As well as our close look at SARS above we have updated with data on police units in Delta and Bauchi States in Nigeria. Further, we have now added allegations of human rights abuses by security forces against pro-Biafra protesters in the south-eastern states of Nigeria. In its November 2016 report “Bullets Were Raining Everywhere” Amnesty International reports numerous allegations of extrajudicial killing, torture and arbitrary arrest and detention committed by security forces against pro-Biafran protesters between August 2015 and August 2016 in Nigeria’s Anambra, Abia and Rivers States.

View the updated Nigeria data on


We have extended the Mexico dataset on to cover Military Garrisons (“guarniciones militares”) and their commanders. Garrisons can play an active role in military operations and often command smaller units as well. One example of this is Guarnición Militar de Ciudad Juárez which participated in a major military joint operation Operación Conjunta Chihuahua and commanded both the 9 and 20 Regimientos de Caballería Motorizado (motorized cavalry regiments).

In an earlier upload of data we had omitted full descriptions of a number alleged human rights abuses in Mexico. We have now corrected this.

View the updated Mexico data on


For our data on Egypt, we have added initial data on top level military structures and entries for police units in Aswan and Al Sharqia governorates in Egypt. We’ve also included a small number of allegations of human rights abuses by police in Egypt as reported by Human Rights Watch (HRW) in September 2017.

View the updated Egypt data on


Launching – a power tool for investigating security forces

It’s a big day here at  Security Force Monitor. We’re excited to reveal our first official product:

WhoWasInCommand shows the composition of security forces, their commanders, and the locations of operations and bases makes it fast and easy to find detailed information about the chain of command, areas of operation, commanders and bases of the police, military and other security forces of a country and discover links to alleged human rights violations.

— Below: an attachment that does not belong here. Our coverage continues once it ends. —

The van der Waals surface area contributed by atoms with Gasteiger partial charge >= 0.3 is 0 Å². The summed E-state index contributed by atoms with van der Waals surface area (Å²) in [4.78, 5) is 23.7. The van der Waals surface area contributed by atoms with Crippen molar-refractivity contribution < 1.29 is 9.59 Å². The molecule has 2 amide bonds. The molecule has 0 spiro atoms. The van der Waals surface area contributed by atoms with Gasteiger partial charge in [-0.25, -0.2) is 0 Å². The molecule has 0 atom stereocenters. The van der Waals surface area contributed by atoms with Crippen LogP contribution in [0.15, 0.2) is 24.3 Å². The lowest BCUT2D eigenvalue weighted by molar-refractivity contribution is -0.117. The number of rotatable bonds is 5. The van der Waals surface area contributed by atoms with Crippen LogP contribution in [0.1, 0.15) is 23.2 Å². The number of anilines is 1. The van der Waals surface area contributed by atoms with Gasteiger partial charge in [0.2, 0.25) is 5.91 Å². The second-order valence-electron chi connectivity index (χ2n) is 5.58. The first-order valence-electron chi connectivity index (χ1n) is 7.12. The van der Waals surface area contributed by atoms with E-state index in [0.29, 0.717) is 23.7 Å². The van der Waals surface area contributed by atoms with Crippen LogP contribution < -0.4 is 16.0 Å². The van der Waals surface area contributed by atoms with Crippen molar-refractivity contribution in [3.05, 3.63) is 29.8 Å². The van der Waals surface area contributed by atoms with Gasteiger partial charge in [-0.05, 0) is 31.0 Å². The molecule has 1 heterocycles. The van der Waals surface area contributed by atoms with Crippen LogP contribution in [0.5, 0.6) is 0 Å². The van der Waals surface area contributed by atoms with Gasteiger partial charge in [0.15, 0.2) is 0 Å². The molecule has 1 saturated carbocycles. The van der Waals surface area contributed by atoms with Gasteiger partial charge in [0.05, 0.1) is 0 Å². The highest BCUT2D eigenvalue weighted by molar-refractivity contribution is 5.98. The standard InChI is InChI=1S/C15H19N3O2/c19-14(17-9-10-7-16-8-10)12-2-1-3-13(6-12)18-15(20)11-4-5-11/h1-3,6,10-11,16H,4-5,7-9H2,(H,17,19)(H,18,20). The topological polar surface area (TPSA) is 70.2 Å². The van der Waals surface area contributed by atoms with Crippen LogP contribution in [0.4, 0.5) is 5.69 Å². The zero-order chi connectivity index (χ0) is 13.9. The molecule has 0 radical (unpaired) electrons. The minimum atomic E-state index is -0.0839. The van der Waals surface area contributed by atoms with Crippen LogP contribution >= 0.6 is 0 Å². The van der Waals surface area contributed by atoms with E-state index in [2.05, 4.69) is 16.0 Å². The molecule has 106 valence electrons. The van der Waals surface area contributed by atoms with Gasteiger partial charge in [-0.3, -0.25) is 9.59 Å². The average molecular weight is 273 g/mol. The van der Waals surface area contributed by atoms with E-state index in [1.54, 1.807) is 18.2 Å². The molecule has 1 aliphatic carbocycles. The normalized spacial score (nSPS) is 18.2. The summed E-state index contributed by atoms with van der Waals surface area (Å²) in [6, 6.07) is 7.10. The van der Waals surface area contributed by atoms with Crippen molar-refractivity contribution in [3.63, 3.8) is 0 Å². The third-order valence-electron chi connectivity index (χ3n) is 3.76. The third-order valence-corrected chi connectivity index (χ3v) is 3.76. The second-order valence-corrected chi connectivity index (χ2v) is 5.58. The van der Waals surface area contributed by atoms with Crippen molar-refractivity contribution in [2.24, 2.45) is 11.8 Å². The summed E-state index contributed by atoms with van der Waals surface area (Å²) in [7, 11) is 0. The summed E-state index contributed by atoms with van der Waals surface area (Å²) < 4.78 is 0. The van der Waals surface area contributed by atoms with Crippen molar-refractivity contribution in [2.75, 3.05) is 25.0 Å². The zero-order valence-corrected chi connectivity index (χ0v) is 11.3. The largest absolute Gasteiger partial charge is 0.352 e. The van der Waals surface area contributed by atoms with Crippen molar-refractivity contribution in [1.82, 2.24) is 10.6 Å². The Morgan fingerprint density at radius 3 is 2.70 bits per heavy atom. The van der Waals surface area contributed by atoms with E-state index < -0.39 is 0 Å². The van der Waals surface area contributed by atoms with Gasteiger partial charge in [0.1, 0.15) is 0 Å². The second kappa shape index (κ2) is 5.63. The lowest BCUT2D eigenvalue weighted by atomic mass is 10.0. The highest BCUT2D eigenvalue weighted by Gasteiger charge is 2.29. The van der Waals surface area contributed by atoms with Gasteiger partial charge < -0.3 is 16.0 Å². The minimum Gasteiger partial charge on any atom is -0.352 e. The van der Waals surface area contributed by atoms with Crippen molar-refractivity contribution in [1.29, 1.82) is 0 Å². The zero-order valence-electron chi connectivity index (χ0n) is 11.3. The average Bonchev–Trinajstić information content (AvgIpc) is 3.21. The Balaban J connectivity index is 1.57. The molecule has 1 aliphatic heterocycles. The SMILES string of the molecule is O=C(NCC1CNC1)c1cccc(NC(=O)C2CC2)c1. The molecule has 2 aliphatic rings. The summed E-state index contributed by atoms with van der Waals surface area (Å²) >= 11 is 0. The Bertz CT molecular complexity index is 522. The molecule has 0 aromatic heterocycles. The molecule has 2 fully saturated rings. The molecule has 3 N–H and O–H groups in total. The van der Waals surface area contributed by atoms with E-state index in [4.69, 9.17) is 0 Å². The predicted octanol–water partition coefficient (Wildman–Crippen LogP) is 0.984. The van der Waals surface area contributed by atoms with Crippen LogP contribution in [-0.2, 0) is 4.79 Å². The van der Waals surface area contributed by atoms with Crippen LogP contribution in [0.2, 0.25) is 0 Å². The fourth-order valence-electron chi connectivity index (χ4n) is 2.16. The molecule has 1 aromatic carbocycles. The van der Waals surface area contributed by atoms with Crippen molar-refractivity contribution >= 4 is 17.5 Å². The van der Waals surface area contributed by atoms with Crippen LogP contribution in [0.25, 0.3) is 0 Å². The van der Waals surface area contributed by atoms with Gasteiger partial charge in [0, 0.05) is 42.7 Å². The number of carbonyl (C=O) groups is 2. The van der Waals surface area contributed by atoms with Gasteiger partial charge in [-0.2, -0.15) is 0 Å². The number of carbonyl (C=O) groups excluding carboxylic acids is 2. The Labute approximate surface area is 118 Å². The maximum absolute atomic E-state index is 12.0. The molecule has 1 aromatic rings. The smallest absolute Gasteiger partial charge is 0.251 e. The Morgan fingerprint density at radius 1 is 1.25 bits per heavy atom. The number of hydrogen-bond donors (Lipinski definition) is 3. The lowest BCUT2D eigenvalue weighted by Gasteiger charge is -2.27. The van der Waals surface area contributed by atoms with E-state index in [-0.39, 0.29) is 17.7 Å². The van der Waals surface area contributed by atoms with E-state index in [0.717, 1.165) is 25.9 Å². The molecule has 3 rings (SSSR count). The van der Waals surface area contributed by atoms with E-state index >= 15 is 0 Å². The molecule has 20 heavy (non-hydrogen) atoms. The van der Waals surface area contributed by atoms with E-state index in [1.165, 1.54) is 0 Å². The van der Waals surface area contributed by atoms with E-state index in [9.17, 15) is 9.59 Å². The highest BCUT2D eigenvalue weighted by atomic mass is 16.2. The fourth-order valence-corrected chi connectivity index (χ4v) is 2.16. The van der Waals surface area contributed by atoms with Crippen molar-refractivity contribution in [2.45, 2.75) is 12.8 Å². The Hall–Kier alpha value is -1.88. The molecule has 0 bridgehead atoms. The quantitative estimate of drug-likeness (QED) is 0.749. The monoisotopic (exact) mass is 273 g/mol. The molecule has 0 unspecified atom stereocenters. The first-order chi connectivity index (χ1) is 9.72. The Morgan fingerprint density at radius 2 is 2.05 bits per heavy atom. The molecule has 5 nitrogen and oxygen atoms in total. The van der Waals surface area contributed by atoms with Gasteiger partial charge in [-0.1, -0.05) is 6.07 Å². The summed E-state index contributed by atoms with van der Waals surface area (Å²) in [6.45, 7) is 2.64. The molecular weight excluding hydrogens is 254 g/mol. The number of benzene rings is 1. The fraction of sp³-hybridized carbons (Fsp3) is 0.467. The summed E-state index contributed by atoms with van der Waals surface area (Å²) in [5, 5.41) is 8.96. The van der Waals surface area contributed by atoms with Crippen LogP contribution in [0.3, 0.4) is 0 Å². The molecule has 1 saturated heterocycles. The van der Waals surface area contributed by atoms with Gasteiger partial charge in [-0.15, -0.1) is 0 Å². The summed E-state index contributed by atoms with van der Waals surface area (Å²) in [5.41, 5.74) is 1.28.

This platform is a unique resource containing a level of detailed data about security forces that has never existed before. It’s the result of an enormous amount of work – and would not have been possible without extensive advice and help from civil society partners. We hope that you find this new tool useful.

10 reasons to use

We’d like to point out some of the things that we think make a powerful and effective research tool:

  1. Unique, high grade research: contains thousands of units and commanders from the security forces of Egypt, Mexico and Nigeria going back over 10 years. We are committed to expanding our coverage for those and other countries. Expect more data soon!
  2. Start with search; find things fast: It’s easy to find what you want, no need to navigate unnecessarily.
  3. Refine your search with powerful filters: Your search results can be refined using nearly 30 different dimensions about location, time, organizational attributes and relationships, and biographical details of personnel.
  4. Crystal clear views of the data: We’ve designed simple maps, tables and tree charts to present the data we have in the clearest ways possible.
  5. Check out where every bit of data comes from: You can take a look and get at the sources used to evidence every single datapoint on Also the methods we have used to create the data are fully documented in our Research Handbook.
  6. Take your findings home with you: Search results, along with any dossier on can be downloaded into a spreadsheet along with all their sources.
  7. Get help when you need it: contains help and tips throughout, explaining how different bits of the site work, and what the data presented means.
  8. Use it in your language: is currently translated into English and Spanish, with several more languages to come.
  9. Use it on mobiles and tablets! is mobile friendly.
  10. Get your own WhoWasInCommand: The software powering is open source, which means you can set up and run your own copy of the platform.

Security Force Monitor has partnered with DataMade to create DataMade has operationalized and refined Security Force Monitor’s data structure, created a powerful open source platform to put the data online, and made a significant contribution to the concept and design of

We hope that aids the work of journalists, human rights researchers, advocates, litigators and others working to make security forces accountable to the public they serve.

We’re keen to hear what you think about Email us at